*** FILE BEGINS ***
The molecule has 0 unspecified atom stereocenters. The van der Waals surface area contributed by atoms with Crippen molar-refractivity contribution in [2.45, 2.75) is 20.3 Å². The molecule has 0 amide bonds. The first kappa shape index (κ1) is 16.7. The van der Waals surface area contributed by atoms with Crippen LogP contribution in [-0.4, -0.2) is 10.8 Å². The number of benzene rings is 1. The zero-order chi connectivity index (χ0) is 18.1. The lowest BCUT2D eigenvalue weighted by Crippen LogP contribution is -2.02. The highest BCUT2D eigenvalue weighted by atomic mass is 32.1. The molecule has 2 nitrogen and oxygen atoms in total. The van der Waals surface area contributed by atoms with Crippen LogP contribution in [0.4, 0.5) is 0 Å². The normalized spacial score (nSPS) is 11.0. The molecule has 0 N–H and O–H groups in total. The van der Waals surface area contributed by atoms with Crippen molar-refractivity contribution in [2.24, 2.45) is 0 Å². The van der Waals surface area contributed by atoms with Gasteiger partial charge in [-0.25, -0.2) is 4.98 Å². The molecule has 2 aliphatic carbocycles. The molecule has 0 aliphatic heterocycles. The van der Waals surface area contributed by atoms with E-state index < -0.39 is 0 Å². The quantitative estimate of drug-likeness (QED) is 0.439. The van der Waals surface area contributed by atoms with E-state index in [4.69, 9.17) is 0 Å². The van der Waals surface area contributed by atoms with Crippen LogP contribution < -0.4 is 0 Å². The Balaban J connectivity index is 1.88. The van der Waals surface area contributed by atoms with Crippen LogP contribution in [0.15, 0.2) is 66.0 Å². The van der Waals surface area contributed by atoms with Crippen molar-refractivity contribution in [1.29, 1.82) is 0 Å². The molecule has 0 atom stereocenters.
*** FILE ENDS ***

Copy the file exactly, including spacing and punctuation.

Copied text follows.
The molecule has 0 unspecified atom stereocenters. The van der Waals surface area contributed by atoms with Crippen molar-refractivity contribution in [2.45, 2.75) is 20.3 Å². The molecule has 0 amide bonds. The first kappa shape index (κ1) is 16.7. The van der Waals surface area contributed by atoms with Crippen LogP contribution in [-0.4, -0.2) is 10.8 Å². The number of benzene rings is 1. The zero-order chi connectivity index (χ0) is 18.1. The lowest BCUT2D eigenvalue weighted by Crippen LogP contribution is -2.02. The highest BCUT2D eigenvalue weighted by atomic mass is 32.1. The molecule has 2 nitrogen and oxygen atoms in total. The van der Waals surface area contributed by atoms with Crippen LogP contribution in [0.4, 0.5) is 0 Å². The normalized spacial score (nSPS) is 11.0. The molecule has 0 N–H and O–H groups in total. The van der Waals surface area contributed by atoms with Crippen molar-refractivity contribution in [2.24, 2.45) is 0 Å². The van der Waals surface area contributed by atoms with Gasteiger partial charge in [-0.25, -0.2) is 4.98 Å². The molecule has 2 aliphatic carbocycles. The molecule has 0 aliphatic heterocycles. The van der Waals surface area contributed by atoms with E-state index < -0.39 is 0 Å². The quantitative estimate of drug-likeness (QED) is 0.439. The van der Waals surface area contributed by atoms with E-state index in [4.69, 9.17) is 0 Å². The van der Waals surface area contributed by atoms with Crippen LogP contribution < -0.4 is 0 Å². The Balaban J connectivity index is 1.88. The van der Waals surface area contributed by atoms with Crippen LogP contribution in [0.15, 0.2) is 66.0 Å². The van der Waals surface area contributed by atoms with Crippen molar-refractivity contribution in [1.29, 1.82) is 0 Å². The molecule has 0 atom stereocenters.